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Re: st: probit vs. logit


From   "Michael N. Mitchell" <Michael.Norman.Mitchell@gmail.com>
To   statalist@hsphsun2.harvard.edu
Subject   Re: st: probit vs. logit
Date   Mon, 24 May 2010 23:55:30 -0700

I agree with Martin, that the choice of "logit" vs. "probit" appears to be largely discipline specific. If this is for publication or presentation, then it might be useful to see what the customs are for your audience.

If someone gets picky with you and really wants to see a comparison of the model fit of the two models, I think you could use -estimates store- and -estimates stats- (as shown below) to compare the fit of the models using the AIC and/or BIC (where a smaller value means better fit). As in the example below, the two values are nearly identical, and I think we all expect that this would generally be the case.

--- snip ---

. sysuse auto
(1978 Automobile Data)

. logit  foreign mpg price weight

Iteration 0:   log likelihood =  -45.03321
Iteration 1:   log likelihood = -22.244792
Iteration 2:   log likelihood = -18.069284
Iteration 3:   log likelihood = -17.184699
Iteration 4:   log likelihood = -17.161975
Iteration 5:   log likelihood = -17.161893
Iteration 6:   log likelihood = -17.161893

Logistic regression                               Number of obs   =         74
                                                  LR chi2(3)      =      55.74
                                                  Prob > chi2     =     0.0000
Log likelihood = -17.161893                       Pseudo R2       =     0.6189

------------------------------------------------------------------------------
     foreign |      Coef.   Std. Err.      z    P>|z|     [95% Conf. Interval]
-------------+----------------------------------------------------------------
         mpg |  -.1210918   .0956855    -1.27   0.206     -.308632    .0664483
       price |   .0009264   .0003074     3.01   0.003      .000324    .0015288
      weight |  -.0068497   .0019996    -3.43   0.001    -.0107688   -.0029306
       _cons |   14.42237   5.414367     2.66   0.008      3.81041    25.03434
------------------------------------------------------------------------------

. estimates store model1

. probit  foreign mpg price weight

teration 0:   log likelihood =  -45.03321
Iteration 1:   log likelihood = -20.083125
Iteration 2:   log likelihood = -17.363271
Iteration 3:   log likelihood = -17.152935
Iteration 4:   log likelihood = -17.151715
Iteration 5:   log likelihood = -17.151715

Probit regression                                 Number of obs   =         74
                                                  LR chi2(3)      =      55.76
                                                  Prob > chi2     =     0.0000
Log likelihood = -17.151715                       Pseudo R2       =     0.6191

------------------------------------------------------------------------------
     foreign |      Coef.   Std. Err.      z    P>|z|     [95% Conf. Interval]
-------------+----------------------------------------------------------------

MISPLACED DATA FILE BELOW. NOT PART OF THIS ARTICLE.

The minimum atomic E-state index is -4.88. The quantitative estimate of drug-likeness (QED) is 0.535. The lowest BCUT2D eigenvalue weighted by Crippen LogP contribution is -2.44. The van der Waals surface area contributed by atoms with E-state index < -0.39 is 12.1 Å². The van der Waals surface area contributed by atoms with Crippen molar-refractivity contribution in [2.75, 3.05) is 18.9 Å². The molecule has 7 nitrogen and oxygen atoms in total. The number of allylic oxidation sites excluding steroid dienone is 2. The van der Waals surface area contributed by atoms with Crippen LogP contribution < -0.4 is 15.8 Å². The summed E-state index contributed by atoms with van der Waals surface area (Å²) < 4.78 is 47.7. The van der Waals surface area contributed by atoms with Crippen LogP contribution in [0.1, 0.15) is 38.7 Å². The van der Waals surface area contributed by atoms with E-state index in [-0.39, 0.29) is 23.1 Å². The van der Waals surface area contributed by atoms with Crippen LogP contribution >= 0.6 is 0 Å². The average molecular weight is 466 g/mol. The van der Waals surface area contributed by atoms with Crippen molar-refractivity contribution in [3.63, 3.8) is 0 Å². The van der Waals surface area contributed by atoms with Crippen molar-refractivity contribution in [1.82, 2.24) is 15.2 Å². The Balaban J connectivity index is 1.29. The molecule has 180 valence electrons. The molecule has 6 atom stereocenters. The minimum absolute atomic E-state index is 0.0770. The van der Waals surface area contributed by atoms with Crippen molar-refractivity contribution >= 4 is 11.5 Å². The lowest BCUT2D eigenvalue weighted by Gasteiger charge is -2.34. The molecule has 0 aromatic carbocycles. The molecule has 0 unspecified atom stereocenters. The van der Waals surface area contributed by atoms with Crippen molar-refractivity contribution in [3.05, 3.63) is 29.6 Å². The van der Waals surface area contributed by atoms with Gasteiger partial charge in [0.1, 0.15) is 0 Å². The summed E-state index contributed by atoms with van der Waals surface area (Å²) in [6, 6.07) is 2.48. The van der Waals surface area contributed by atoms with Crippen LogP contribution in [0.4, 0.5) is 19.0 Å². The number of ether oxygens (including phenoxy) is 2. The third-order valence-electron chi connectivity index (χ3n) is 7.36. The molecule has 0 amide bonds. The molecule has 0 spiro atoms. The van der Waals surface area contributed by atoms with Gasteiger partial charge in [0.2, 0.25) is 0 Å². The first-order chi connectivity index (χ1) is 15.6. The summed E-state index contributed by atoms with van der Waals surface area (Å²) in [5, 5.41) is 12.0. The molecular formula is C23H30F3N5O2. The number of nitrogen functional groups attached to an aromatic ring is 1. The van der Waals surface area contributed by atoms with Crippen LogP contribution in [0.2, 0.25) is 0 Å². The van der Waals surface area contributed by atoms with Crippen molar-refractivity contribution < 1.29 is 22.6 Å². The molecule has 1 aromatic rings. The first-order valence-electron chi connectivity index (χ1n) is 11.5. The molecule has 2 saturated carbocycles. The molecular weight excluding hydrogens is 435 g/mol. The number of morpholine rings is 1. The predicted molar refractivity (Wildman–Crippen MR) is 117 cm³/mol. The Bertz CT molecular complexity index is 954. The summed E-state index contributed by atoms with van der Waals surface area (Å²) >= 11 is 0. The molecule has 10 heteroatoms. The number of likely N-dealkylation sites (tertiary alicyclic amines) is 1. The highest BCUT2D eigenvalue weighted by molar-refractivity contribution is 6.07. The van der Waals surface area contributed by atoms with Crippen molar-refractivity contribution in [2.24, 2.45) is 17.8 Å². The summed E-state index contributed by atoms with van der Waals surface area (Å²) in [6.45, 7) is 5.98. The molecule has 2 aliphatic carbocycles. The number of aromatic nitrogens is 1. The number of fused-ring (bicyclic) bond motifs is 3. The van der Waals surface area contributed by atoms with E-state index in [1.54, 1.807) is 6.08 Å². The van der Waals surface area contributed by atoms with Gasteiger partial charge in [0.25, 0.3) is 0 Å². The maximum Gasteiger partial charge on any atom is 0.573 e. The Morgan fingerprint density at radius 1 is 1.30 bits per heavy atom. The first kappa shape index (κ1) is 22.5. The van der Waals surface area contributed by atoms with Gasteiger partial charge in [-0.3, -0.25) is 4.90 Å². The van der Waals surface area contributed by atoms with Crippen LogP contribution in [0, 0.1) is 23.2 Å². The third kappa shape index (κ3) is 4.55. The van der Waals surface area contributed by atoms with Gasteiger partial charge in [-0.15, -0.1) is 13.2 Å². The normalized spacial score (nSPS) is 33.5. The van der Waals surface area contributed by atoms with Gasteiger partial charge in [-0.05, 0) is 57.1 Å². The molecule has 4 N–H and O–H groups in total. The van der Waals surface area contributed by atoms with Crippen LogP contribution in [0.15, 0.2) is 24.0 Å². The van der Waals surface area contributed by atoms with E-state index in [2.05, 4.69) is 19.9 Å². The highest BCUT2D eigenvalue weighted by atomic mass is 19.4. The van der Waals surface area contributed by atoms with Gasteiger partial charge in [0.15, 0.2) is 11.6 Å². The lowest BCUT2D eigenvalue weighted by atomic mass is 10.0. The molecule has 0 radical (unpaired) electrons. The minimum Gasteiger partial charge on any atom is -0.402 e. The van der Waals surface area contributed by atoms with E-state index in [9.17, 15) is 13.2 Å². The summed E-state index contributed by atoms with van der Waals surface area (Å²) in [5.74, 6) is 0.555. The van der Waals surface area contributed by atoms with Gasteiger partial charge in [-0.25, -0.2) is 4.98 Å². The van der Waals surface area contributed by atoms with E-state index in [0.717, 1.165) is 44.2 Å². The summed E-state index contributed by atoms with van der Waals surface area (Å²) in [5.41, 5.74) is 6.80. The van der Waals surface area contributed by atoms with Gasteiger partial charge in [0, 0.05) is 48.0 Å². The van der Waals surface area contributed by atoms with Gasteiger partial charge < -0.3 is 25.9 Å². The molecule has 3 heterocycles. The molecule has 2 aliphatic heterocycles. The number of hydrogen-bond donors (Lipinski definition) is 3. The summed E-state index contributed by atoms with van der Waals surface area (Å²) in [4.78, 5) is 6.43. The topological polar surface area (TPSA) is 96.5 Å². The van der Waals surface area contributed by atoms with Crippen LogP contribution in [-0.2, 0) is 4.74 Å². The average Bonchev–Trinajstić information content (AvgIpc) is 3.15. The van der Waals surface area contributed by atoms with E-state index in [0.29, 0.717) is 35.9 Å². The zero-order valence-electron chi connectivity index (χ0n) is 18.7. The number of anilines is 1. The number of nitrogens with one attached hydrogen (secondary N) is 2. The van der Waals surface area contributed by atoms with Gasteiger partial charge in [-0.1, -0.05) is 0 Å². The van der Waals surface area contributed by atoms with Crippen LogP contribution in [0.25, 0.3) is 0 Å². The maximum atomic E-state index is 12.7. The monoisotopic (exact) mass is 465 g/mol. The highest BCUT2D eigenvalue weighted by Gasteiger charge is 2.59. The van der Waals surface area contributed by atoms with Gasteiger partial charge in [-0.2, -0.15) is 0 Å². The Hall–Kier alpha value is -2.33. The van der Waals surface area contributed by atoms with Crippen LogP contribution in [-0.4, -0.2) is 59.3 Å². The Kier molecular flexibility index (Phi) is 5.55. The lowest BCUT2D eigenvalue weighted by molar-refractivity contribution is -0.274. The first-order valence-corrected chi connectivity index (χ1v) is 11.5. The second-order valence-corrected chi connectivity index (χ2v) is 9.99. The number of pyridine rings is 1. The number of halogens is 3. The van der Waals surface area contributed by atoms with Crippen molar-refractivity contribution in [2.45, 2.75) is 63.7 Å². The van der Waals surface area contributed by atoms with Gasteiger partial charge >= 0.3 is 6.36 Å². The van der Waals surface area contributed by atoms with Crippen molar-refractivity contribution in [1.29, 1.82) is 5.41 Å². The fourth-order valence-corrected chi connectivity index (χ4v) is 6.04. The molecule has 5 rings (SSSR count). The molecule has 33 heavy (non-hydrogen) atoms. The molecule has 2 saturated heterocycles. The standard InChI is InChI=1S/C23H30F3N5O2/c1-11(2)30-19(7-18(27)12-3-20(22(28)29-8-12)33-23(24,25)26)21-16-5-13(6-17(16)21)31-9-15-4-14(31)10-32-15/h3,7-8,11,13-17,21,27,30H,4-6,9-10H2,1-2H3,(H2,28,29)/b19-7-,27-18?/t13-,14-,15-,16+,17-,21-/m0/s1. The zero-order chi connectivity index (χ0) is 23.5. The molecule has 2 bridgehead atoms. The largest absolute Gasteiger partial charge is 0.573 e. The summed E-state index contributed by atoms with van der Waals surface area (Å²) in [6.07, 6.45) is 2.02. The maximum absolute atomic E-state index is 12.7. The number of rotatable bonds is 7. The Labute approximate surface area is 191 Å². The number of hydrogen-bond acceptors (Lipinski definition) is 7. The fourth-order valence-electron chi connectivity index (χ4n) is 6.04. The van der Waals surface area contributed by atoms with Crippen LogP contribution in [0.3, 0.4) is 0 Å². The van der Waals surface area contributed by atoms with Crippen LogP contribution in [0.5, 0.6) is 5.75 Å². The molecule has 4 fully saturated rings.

mpg |  -.0723615   .0556501    -1.30   0.193    -.1814337    .0367106
       price |   .0005185   .0001651     3.14   0.002      .000195    .0008421
      weight |  -.0038232   .0010392    -3.68   0.000      -.00586   -.0017864
       _cons |   8.150001   2.962982     2.75   0.006     2.342664    13.95734
------------------------------------------------------------------------------

. estimates store model2

. estimates stats model1 model2

-----------------------------------------------------------------------------
       Model |    Obs    ll(null)   ll(model)     df          AIC         BIC
-------------+---------------------------------------------------------------
      model1 |     74   -45.03321   -17.16189      4     42.32379    51.54005
      model2 |     74   -45.03321   -17.15171      4     42.30343    51.51969
-----------------------------------------------------------------------------
               Note:  N=Obs used in calculating BIC; see [R] BIC note

--- snip ----

I hope that helps,

Michael N. Mitchell
Data Management Using Stata      - http://www.stata.com/bookstore/dmus.html
A Visual Guide to Stata Graphics - http://www.stata.com/bookstore/vgsg.html
Stata tidbit of the week         - http://www.MichaelNormanMitchell.com



On 2010-05-24 11.36 PM, Maarten buis wrote:
--- On Mon, 24/5/10, SR Millis wrote:
Logistic regression is generally preferred over the probit
model because of the wider variety of fit statistics. Also,
exponentiated logit coefficients can be interpreted as odds
ratios---which is not the case with probit coefficients.

A general preference for one or the other is to a large
extend discipline dependent. For example, within economics
the probit is the "default" method. I like interpreting
effects in terms of odds ratios as a way of identifying the
scale, which is unidentified in a probit model (it is
identified by fixing the residual variance to one, which
has all kinds of nasty consequences when interpreting
interaction terms). So, I tend to use the -logit-.

-- Maarten

--------------------------
Maarten L. Buis
Institut fuer Soziologie
Universitaet Tuebingen
Wilhelmstrasse 36
72074 Tuebingen
Germany

http://www.maartenbuis.nl
--------------------------




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